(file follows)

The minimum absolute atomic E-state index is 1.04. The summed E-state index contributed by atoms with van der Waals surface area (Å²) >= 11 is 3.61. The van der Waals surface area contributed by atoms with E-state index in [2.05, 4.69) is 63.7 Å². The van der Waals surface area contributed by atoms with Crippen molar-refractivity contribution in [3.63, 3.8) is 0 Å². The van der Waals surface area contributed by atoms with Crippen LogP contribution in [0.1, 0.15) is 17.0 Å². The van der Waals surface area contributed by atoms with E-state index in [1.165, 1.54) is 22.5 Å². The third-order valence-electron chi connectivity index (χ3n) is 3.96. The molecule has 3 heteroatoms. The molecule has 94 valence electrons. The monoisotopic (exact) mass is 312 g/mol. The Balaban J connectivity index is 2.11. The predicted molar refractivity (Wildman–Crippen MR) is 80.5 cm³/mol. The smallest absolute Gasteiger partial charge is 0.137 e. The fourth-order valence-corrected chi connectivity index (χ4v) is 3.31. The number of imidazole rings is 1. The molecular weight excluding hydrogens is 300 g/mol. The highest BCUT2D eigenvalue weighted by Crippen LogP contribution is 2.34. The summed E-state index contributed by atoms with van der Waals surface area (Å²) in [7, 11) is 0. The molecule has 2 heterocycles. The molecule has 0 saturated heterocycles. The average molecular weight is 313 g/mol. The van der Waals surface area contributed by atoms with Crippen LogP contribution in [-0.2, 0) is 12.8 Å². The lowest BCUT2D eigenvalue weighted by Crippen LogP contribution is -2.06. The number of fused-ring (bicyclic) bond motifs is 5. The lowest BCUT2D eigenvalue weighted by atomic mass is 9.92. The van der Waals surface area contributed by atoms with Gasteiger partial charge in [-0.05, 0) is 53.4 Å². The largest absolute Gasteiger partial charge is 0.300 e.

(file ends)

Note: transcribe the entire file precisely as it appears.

The minimum absolute atomic E-state index is 1.04. The summed E-state index contributed by atoms with van der Waals surface area (Å²) >= 11 is 3.61. The van der Waals surface area contributed by atoms with E-state index in [2.05, 4.69) is 63.7 Å². The van der Waals surface area contributed by atoms with Crippen molar-refractivity contribution in [3.63, 3.8) is 0 Å². The van der Waals surface area contributed by atoms with Crippen LogP contribution in [0.1, 0.15) is 17.0 Å². The van der Waals surface area contributed by atoms with E-state index in [1.165, 1.54) is 22.5 Å². The third-order valence-electron chi connectivity index (χ3n) is 3.96. The molecule has 3 heteroatoms. The molecule has 94 valence electrons. The monoisotopic (exact) mass is 312 g/mol. The Balaban J connectivity index is 2.11. The predicted molar refractivity (Wildman–Crippen MR) is 80.5 cm³/mol. The smallest absolute Gasteiger partial charge is 0.137 e. The fourth-order valence-corrected chi connectivity index (χ4v) is 3.31. The number of imidazole rings is 1. The molecular weight excluding hydrogens is 300 g/mol. The highest BCUT2D eigenvalue weighted by Crippen LogP contribution is 2.34. The summed E-state index contributed by atoms with van der Waals surface area (Å²) in [7, 11) is 0. The molecule has 2 heterocycles. The molecule has 0 saturated heterocycles. The average molecular weight is 313 g/mol. The van der Waals surface area contributed by atoms with Crippen LogP contribution in [-0.2, 0) is 12.8 Å². The lowest BCUT2D eigenvalue weighted by Crippen LogP contribution is -2.06. The number of fused-ring (bicyclic) bond motifs is 5. The lowest BCUT2D eigenvalue weighted by atomic mass is 9.92. The van der Waals surface area contributed by atoms with Gasteiger partial charge in [-0.05, 0) is 53.4 Å². The largest absolute Gasteiger partial charge is 0.300 e.